But now a squatly menace has them all under siege. Feral pigs, brought
        to the archipelago in 1853, are the only holdovers from the islands'
        ranching days, which ended in 1990. Herds of cattle, horses and sheep
        have also left their mark on the chain, but the four-legged
        rototillers on Santa Cruz Island, the largest of the islets, have had
        the greatest impact--even on neighboring Santa Rosa and San Miguel,
        where there are no pigs.

        "We want to be pig-free," proclaims Diane Divine of The Nature
        Conservancy. Approximately 4,000 pigs are rooting up endemic flora
        like the island oaks and manzanita groves, and they've also lured
        mainland-based golden eagles, which have in turn discovered that the
        endemic island fox is as easy a kill as a piglet. "Golden eagles are
        making day trips over to the islands," says Tim Coonan, terrestrial
        biologist for the park service. "They're decimating the fox
        populations on Santa Rosa and San Miguel."

        The feral pig population will be hunted until they've been extirpated.
        Nearby Santa Rosa Island took a year and a half, from 1991 to 1992, to
        eradicate its pigs. Eliminating them from the entire park will cost an
        estimated $1 million.

        Kate Faulkner, chief of resource management for the Channel Islands
        National Park, says the Santa Rosa pigs were wiped out with a force of
        gun-toting wildlife biologists; a similar method may be used on Santa
        Cruz. Stephanie Boyles, a wildlife biologist representing the People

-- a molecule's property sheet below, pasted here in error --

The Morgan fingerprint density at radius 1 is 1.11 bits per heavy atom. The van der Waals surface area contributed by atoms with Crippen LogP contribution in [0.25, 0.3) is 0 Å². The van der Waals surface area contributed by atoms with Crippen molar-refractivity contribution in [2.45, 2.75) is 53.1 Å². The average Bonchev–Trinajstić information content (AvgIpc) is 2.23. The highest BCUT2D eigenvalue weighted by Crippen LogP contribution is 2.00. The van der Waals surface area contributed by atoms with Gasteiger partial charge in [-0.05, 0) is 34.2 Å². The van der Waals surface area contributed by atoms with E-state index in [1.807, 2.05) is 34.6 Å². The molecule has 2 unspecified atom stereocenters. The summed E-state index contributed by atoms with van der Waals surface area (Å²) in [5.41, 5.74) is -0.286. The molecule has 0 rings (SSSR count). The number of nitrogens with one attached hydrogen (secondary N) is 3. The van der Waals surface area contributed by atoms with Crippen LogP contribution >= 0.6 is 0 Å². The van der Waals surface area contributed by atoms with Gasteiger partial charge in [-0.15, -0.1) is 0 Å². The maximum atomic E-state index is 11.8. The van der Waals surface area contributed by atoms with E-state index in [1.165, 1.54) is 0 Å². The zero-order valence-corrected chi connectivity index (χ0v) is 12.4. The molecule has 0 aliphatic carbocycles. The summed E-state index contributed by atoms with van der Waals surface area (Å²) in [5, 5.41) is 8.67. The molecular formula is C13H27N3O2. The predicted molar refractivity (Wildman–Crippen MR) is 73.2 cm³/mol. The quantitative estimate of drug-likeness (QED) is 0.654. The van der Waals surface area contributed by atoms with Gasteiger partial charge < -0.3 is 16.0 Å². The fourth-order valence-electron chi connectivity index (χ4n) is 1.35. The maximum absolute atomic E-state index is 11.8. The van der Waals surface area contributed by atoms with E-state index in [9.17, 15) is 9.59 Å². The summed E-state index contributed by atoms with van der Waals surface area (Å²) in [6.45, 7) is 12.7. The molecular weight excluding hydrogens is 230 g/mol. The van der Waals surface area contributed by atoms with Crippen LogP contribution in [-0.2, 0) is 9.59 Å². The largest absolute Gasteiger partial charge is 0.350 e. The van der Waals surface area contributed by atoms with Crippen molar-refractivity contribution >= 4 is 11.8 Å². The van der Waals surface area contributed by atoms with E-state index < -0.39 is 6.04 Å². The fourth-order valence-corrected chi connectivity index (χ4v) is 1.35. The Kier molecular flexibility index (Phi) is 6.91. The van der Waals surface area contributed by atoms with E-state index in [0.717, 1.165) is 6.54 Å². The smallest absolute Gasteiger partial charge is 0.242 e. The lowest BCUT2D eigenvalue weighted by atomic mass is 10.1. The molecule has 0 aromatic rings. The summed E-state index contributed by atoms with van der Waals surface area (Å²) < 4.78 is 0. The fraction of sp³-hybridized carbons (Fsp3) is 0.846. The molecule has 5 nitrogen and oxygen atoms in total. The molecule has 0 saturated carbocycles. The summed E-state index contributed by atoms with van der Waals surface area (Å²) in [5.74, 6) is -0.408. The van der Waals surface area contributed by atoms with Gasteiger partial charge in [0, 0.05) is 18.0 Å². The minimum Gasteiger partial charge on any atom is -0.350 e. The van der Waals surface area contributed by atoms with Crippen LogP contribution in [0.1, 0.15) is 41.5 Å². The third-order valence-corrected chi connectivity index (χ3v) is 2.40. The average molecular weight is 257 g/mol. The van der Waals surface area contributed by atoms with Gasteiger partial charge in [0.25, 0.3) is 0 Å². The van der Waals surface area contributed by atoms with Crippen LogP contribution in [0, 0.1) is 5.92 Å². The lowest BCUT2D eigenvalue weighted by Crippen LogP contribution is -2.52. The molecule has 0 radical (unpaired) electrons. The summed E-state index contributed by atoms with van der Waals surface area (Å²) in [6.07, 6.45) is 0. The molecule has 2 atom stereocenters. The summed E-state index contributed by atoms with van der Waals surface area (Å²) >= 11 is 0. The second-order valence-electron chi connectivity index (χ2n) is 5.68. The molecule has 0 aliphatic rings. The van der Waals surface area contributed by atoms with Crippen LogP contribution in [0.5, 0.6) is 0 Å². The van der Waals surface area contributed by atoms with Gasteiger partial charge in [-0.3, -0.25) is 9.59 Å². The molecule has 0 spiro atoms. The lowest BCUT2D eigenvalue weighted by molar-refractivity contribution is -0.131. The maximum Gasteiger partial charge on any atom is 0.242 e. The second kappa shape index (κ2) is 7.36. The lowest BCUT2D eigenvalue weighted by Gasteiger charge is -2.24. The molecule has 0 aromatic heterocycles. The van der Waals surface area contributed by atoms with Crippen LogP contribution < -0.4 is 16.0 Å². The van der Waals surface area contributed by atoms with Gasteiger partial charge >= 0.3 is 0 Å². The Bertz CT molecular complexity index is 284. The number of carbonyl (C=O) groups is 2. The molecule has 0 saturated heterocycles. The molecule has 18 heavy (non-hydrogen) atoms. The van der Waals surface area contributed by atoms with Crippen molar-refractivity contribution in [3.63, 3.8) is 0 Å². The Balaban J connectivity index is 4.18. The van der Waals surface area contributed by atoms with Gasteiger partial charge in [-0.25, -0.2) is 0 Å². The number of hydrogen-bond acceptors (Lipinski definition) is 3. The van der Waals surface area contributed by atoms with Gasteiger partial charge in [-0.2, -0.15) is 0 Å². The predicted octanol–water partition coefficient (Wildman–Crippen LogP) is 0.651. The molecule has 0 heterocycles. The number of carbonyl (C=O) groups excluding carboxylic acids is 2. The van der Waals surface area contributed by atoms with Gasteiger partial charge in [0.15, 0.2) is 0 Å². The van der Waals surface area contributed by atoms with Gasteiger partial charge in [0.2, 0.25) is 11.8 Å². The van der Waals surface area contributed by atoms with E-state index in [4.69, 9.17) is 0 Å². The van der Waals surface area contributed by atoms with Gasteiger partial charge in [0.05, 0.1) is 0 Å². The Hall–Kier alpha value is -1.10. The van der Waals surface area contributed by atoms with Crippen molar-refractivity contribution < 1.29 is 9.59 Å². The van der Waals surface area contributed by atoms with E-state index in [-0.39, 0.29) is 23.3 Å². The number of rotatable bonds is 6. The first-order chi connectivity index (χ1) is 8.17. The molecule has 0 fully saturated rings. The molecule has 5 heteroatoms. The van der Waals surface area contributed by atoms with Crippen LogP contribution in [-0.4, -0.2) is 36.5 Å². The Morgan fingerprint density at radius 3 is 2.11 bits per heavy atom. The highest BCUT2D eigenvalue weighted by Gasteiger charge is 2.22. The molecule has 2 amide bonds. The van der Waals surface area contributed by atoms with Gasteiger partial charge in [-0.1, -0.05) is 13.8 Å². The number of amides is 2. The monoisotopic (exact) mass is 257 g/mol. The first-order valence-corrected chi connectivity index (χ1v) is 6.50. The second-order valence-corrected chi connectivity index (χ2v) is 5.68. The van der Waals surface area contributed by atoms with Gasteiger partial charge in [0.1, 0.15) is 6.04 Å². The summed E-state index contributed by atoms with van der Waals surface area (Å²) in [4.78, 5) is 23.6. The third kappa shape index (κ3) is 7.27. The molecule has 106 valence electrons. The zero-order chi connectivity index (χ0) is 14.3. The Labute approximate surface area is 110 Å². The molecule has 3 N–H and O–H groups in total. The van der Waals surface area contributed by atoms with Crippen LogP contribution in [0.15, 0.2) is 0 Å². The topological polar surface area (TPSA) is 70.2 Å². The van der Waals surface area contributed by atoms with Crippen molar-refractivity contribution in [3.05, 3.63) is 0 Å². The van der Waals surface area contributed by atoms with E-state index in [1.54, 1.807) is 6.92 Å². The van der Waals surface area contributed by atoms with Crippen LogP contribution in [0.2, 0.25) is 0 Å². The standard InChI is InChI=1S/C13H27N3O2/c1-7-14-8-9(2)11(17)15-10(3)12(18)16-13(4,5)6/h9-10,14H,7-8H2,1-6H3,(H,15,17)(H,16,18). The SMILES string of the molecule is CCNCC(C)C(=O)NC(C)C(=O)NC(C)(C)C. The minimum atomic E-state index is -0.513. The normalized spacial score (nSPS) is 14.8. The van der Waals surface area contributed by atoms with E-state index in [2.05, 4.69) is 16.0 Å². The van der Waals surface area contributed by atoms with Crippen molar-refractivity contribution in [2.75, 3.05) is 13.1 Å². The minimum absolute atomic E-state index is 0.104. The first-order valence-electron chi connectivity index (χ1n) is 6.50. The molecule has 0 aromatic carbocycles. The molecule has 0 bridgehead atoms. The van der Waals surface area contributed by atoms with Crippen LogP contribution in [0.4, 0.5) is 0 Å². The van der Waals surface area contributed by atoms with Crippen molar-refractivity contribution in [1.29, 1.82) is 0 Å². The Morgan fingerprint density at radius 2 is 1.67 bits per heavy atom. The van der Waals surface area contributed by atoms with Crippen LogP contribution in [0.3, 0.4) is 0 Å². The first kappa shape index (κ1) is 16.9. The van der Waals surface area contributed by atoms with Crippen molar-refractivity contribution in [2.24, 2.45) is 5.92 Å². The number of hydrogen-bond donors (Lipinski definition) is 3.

for the Ethical Treatment of Animals (PETA), says that the group
        hasn't taken a position on the Channel Islands plan, but has opposed
        Nature Conservancy eradication efforts when they involve the use of
        painful snares.

        Years of overgrazing have taken a toll on the fragile native
        ecosystem, but there is hope in reclaiming the islands. "I feel we've
        gone from an era of ranching to an era of restoration," says Faulkner.
        CONTACT: Channel Islands National Park, (805)658-5711,
        www.nps.gov/chis/.

        PHOTO (COLOR): The once-pristine Channel Islands are under attack from
        a non-native population of feral pigs (right).

        ~~~~~~~~

        By Chuck Graham
                                  _________________

        Copyright of E Magazine: The Environmental Magazine is the property of
        Earth Action Network, Inc. and its content may not be copied or
        emailed to multiple sites or posted to a listserv without the
        copyright holder's express written permission. However, users may
        print, download, or email articles for individual use.
        Source: E Magazine: The Environmental Magazine, Mar/Apr2001, Vol. 12
        Issue 2, p14, 2p, 1c.
        Item Number: 4121504

        This email was generated by a user of EBSCOhost who gained access via
        the NEENAH PUBLIC LIBRARY account. Neither EBSCO nor NEENAH PUBLIC
        LIBRARY are responsible for the content of this e-mail.

    ---
    Cindy Lee Duckert, duckert@focol.org